Maintaining databases

Thu Nov 30 15:01:51 CST 1995

In the discussion of database maintenance, Gary Rosenberg and Doug
Yanega have commented on protocols for speeding up the process of
identifying or re-identifying specimens in a database, assuming that
records already exist in the database for those specimens.

Here's how we deal with this problem for the Arthropods of La Selva
(ALAS) inventory in Costa Rica. A de novo inventory of a poorly-
known biota requires constant updating of more and more accurate
determinations, as specimens are sorted to finer and finer
taxonomic levels and finally, one hopes, identified to species. We
use the Biota biodiversity database management program to do this ,
but the protocol could be implemented in other ways (respond
directly to me if you want details about Biota):

(1) Specimens are individually barcoded (pins, slides, vials) as they
are prepared. (A not-required but efficient shortcut is to use
sequential barcodes for all specimens from a single collecting-
event--e.g. a single Malaise trap; then use Biota's first number/last
number Series entry screen to create all the specimen records
automatically and relate them to the record for the collection-
event--collector(s), date, place, etc.)

(2) Once each specimen has a barcode and a record in the database
(linked to a collecting-event record), specimens from all collecting
events pooled (or the specimens from 200 years of collecting in a
museum) can then be sorted to any level commensurate with the
expertise of the sorter (from rough-sorts to family by
parataxonomists to species level sorts by specialists)--I mean the
physical specimens are sorted, in this step.

(3) Now suppose the visiting authority has lined up 100 specimens of
Species 1, 50 of Species 2, and 20 of Species 3, etc. The specimens
in each species category may or may not currently share any
attributes in the database. You or an assistant simply sets up the
computer with the determination for Species 1 (in Biota, you would
fill in Species--or a temporary taxon name, see next; Determined By;
and Date Determined in the Identify Specimen Series screen), then
scan in the barcodes for all individuals or Species 1. (With Biota,
this is a hands-off procedure; you set the barcode scanner to enter a
carriage return character at the end of each barcode, which launches
a script to add the Specimen record to a record set.) How long does
it take? With practice, 3-6 seconds per specimen (slides are faster
than vials or pinned material). So, 5-10 minutes per hundred
specimens, with zero specimen code entry errors.

(4) When done with the scanning for that species, the determination
and associated info is added to the Specimen record for each species
in the Record Set (at a button-click of the mouse, with Biota). The
previous determination for these specimens should be automatically
archived. In Biota, if the Determination History option is turned on,
Biota handles this task by creating a Det History record for each
specimen re-identified, automatically recording the previous det and
determiner, who entered the change, when, and where (Specimen
record, related Species record, or related Genus record); the new
det, determiner, and det date are entered in the Specimen record.
Step 4 takes one button click and a few seconds of computational
time for several hundred records.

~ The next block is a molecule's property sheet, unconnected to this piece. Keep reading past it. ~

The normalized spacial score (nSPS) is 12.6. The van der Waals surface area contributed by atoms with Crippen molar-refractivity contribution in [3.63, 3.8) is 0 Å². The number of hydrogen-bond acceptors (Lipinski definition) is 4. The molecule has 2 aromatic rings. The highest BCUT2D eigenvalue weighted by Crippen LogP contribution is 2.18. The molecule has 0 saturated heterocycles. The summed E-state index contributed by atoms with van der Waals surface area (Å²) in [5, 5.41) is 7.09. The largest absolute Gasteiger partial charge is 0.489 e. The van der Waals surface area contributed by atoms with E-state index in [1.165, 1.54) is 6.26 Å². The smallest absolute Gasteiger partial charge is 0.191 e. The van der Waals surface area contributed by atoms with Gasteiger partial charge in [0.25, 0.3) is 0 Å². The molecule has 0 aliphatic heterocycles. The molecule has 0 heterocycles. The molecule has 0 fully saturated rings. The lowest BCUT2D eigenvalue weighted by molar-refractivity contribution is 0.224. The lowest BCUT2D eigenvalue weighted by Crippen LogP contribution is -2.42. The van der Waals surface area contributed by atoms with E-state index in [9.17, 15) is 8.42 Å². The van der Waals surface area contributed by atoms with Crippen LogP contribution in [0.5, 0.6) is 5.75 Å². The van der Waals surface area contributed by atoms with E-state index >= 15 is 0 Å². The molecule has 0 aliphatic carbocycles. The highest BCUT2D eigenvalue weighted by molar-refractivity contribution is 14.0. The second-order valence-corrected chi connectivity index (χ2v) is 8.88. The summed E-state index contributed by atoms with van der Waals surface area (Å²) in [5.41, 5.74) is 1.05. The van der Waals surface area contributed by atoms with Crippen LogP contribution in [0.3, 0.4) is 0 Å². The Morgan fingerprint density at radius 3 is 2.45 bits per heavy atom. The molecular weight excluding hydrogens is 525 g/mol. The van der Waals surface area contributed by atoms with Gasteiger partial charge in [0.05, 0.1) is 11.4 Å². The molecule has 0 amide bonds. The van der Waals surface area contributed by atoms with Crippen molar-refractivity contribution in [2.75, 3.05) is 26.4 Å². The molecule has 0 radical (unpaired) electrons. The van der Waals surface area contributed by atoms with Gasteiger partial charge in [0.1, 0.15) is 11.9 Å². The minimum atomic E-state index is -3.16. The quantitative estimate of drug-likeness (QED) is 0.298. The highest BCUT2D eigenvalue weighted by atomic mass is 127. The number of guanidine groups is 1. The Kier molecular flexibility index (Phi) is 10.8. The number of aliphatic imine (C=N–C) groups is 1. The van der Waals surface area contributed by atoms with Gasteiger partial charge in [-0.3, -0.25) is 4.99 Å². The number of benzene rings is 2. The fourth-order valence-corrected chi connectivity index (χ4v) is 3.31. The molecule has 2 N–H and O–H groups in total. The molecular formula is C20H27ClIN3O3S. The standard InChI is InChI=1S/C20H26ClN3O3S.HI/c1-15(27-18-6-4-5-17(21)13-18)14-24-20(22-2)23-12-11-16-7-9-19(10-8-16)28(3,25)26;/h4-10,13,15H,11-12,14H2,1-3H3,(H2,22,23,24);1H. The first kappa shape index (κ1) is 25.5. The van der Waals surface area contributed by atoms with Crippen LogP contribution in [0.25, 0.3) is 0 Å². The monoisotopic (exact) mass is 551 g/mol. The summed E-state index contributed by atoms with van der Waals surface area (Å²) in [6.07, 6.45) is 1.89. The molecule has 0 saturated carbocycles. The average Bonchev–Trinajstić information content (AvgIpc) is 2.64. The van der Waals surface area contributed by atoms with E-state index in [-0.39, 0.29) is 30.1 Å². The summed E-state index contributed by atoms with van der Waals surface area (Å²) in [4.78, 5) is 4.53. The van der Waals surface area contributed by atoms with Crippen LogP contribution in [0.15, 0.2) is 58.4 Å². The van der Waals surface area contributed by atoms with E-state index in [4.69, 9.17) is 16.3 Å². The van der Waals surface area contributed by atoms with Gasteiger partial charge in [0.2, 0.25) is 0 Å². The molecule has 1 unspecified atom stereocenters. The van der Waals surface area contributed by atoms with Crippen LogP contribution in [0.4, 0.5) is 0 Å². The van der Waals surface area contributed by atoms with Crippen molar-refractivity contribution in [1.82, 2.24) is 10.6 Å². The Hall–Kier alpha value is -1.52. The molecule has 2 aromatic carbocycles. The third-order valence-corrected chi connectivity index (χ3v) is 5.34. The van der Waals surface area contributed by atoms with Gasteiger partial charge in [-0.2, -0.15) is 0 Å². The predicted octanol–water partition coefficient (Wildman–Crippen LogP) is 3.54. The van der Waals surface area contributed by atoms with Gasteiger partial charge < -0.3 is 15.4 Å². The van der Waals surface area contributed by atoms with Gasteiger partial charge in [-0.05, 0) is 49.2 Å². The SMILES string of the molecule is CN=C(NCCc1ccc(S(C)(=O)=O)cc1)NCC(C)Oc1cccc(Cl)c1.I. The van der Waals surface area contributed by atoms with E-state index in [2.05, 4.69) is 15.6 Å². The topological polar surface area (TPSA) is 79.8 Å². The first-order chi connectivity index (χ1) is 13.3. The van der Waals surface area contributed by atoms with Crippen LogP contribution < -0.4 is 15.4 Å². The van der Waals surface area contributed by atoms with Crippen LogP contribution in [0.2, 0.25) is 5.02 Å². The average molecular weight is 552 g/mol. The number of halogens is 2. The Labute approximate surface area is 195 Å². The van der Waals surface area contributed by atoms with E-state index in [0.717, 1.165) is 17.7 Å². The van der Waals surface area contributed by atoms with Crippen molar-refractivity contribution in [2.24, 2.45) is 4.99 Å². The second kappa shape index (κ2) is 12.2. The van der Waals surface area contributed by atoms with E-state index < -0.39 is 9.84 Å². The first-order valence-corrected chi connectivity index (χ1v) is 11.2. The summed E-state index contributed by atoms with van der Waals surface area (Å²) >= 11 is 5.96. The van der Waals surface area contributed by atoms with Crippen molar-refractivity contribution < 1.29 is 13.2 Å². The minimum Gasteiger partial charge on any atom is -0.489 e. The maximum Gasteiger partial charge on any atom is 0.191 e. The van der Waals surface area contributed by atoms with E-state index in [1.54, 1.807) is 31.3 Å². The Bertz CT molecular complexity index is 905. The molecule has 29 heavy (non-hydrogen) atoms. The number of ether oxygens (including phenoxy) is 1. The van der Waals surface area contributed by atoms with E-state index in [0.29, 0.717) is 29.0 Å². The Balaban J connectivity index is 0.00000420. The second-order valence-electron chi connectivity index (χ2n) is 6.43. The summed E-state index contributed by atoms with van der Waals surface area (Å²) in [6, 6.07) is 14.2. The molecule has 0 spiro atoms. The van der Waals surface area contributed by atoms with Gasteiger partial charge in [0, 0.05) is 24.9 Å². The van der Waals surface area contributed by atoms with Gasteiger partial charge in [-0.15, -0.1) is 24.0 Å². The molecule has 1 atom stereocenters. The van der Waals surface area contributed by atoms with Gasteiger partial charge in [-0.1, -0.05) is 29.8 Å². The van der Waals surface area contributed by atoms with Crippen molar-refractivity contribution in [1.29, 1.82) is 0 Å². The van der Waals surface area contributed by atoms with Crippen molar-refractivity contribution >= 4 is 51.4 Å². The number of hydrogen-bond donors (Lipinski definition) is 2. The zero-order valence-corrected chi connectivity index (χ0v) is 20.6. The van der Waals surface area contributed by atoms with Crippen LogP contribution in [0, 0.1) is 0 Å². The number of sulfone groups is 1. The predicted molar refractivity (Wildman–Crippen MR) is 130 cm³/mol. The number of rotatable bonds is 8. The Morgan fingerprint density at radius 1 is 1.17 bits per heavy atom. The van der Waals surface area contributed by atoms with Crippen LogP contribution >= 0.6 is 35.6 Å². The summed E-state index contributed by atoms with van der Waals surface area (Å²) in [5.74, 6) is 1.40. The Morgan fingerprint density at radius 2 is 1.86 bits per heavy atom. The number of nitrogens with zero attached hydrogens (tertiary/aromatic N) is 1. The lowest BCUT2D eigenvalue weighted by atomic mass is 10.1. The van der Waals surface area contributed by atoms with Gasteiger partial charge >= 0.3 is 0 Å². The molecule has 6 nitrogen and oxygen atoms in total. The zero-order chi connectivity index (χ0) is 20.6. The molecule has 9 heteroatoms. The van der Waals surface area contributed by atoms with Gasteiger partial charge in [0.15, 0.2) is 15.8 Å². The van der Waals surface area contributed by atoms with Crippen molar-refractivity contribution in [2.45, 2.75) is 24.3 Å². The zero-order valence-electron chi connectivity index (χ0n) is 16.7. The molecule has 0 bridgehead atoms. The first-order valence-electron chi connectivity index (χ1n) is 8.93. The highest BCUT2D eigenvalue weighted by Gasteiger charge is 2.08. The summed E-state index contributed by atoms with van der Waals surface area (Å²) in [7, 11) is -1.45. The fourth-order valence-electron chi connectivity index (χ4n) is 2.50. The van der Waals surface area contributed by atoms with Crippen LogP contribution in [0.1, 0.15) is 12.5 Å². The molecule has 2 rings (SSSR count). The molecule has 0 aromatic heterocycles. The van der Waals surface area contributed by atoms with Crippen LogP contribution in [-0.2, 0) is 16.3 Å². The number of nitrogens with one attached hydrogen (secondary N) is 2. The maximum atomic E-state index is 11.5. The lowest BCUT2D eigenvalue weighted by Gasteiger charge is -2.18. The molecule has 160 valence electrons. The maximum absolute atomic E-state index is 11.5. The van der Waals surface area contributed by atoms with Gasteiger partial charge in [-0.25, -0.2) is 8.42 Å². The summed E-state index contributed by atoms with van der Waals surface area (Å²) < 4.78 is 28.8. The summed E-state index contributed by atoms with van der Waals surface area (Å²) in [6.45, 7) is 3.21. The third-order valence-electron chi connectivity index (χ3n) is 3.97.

(5) A note on "Temporary Taxa": Suppose that Thayer and Newton
identified several thousand staphylinid beetle specimens as
subfamily Aleocharinae, but not to genus or species. How do you
capture this useful information in a relational database (using the
standard Linnean hierarchy) that needs a Species record and a Genus
record to link Specimen records to Subfamily records? In the ALAS
project, we solve this problem by creating Temporary Taxa records
of the form: Species "(Aleocharinae)" in the Genus "(Aleocharinae)",
in the subfamily "Aleocharinae", using parenthesis (no quotes) to
indicate that the name is actually of a higher category and the
identification incomplete. Thus all aleocharine staphylinid specimen
records can be found by a top-down search on Subfamily
Aleocharinae, whether the specimens have been determined to
species, genus, or just subfamily. (Biota creates Temporary Taxa
automatically, if requested: if you create an Order record
Coleoptera, then Family, Genus, Species records for "(Coleoptera)"
are ready and waiting for all those obscure beetles you can't identify
to even to family.)

In short, with barcodes (or magic bullet ID tags of the future, as
long as they can communicate as surrogate keyboard input, as a
barcode reader does), updating determinations in existing specimen
records can be made utterly simple and quite acceptably fast: no
piece of information need be entered more than once, and only the
new determination need be entered by hand (or that, too, with
barcodes; in the ALAS collection, we use species barcodes, under the
unit tray species labels). Administrative/curational tasks such as
loans and returns are greatly simplified as well. The argument that
barcodesare clumsy to read is simply not borne out by our experience.
Beginners have a rough time--but only for an hour or so. Like any
repetitive manual task requiring dexterity and coordinaton, barcode
entry is easier some people than others, and virtuosos do exist, but
anyone can learn.

Rob Colwell
Robert K. Colwell
Department of Ecology and Evolutionary Biology
University of Connecticut, U-42
Storrs, CT 06269-3042
E-mail colwell at
***PLEASE NOTE THE NEW AREA CODE for northern. CT: 860***
Voice (860) 486-4395
Fax (860) 486-3790

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